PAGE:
In 2019, Chinese-owned smartphone and telecommunications company Huawei Technologies was accused of cyber-espionage when reports of a Huawei smartphone, handset, and its Chinese 5G network equipment were allegedly transmitting sensitive data from its users back to China. This led multiple countries such as the United States and New Zealand to block business activities with Huawei, ZTE, and other Chinese telecommunications companies.

These allegations were seemingly debunked in 2019 when German and British intelligence agencies examined 5G Chinese technology and found no evidence of spyware or anything that could transmit user data back to the Communists in Beijing. However, allegations of backdoor exploitation of the technology in 2020 would soon stir up the topic of espionage and data leaks again when it was found that a Huawei data center in New Guinea used out of date encryption software that would be easy to breach(by China) without setting off alarms inside the company. Huawei could plausibly deny ‘giving’ information to the Communist government in this way.As a result, the United Kingdom banned Huawei’s 5G technology and reported that it would strip all Huawei equipment from British telecoms by 2025. The United States would also place export restrictions on Huawei and would ban any American company or individual from owning shares from Huawei.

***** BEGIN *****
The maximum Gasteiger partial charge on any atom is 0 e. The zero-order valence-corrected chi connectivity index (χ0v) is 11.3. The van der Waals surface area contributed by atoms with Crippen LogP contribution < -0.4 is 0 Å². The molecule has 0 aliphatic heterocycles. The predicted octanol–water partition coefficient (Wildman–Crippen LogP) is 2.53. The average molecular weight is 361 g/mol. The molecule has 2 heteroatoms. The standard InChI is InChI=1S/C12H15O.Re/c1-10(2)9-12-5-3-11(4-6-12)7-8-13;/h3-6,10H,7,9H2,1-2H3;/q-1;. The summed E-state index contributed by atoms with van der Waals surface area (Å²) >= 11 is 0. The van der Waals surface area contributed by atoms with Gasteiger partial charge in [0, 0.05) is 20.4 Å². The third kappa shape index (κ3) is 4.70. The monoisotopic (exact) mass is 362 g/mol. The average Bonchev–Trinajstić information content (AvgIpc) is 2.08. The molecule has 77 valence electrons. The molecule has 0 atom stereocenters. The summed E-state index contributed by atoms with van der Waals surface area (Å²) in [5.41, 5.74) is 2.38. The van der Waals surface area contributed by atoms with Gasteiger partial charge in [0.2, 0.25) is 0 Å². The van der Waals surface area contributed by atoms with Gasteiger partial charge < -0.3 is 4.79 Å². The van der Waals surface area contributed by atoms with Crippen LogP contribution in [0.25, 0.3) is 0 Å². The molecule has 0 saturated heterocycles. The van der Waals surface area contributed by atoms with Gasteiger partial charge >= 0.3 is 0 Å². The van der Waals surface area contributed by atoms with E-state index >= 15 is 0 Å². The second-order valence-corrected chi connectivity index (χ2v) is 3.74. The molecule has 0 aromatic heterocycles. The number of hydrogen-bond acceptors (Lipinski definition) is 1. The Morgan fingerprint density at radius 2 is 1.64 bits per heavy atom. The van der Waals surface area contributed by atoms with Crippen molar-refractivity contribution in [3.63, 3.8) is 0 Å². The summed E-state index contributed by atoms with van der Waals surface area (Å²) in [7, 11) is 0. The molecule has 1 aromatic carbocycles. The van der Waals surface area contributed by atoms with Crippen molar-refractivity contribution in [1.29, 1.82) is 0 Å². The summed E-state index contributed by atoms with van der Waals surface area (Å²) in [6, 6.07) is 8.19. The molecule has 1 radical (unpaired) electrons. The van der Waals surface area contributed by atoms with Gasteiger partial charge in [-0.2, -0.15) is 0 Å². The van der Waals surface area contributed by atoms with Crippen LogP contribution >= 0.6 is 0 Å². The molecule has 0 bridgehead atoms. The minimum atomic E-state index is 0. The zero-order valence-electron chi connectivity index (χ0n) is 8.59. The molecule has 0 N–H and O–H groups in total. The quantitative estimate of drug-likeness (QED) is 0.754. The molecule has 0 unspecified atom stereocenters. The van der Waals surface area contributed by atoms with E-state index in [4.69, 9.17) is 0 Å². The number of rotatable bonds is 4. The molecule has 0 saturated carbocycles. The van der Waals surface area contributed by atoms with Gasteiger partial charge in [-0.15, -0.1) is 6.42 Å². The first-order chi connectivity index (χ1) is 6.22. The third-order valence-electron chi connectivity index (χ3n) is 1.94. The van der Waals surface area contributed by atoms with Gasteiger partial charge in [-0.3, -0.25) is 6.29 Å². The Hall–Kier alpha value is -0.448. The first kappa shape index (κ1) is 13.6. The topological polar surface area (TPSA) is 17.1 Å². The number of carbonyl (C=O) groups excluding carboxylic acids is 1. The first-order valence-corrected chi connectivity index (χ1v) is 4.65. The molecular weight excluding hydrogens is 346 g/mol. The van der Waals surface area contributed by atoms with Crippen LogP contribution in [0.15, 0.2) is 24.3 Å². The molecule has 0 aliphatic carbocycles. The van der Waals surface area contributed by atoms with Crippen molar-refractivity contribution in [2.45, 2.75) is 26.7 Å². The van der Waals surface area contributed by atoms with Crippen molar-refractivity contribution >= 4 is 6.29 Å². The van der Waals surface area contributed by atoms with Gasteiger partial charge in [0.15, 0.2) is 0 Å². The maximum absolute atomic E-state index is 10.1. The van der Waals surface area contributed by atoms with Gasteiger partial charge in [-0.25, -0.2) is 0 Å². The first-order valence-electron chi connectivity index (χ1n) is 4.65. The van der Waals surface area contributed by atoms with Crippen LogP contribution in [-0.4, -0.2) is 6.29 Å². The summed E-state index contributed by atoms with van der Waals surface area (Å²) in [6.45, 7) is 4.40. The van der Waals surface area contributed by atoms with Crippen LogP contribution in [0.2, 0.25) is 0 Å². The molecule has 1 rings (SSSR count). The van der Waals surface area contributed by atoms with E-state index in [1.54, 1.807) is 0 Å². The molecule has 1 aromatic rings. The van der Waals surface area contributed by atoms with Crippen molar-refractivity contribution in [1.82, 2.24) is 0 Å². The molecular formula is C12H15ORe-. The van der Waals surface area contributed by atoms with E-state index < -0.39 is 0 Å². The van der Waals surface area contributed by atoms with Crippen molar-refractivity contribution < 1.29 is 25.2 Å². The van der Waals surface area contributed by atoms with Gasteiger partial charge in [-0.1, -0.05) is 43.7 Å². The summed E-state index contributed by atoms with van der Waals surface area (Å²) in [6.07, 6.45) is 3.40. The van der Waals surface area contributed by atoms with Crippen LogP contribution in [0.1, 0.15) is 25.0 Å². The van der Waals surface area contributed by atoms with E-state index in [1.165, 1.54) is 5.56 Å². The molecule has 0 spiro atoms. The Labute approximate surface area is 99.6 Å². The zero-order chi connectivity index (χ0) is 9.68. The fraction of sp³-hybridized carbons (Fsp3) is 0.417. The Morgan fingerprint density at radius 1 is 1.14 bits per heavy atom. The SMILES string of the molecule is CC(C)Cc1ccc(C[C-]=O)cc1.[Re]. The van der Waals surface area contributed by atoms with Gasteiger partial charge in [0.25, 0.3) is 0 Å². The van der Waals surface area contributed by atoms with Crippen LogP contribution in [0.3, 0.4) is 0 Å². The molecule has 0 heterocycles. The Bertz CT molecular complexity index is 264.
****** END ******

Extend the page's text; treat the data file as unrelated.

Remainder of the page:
Huawei Ottawa Research & Development Centre. (Raysonho @ Open Grid Scheduler / Scalable Grid Engine, CC0, via Wikimedia Commons)

Well, it turns out the Chinese aren’t done with us yet.

In a 2021 letter addressed to US Department of Commerce Secretary Gina Raimondo from US Senator Chris Van Hollen, it was discovered that the Telecommunications Industry Association investigated Chinese-owned Yealink and found several security threats that could be detrimental to US users’ security.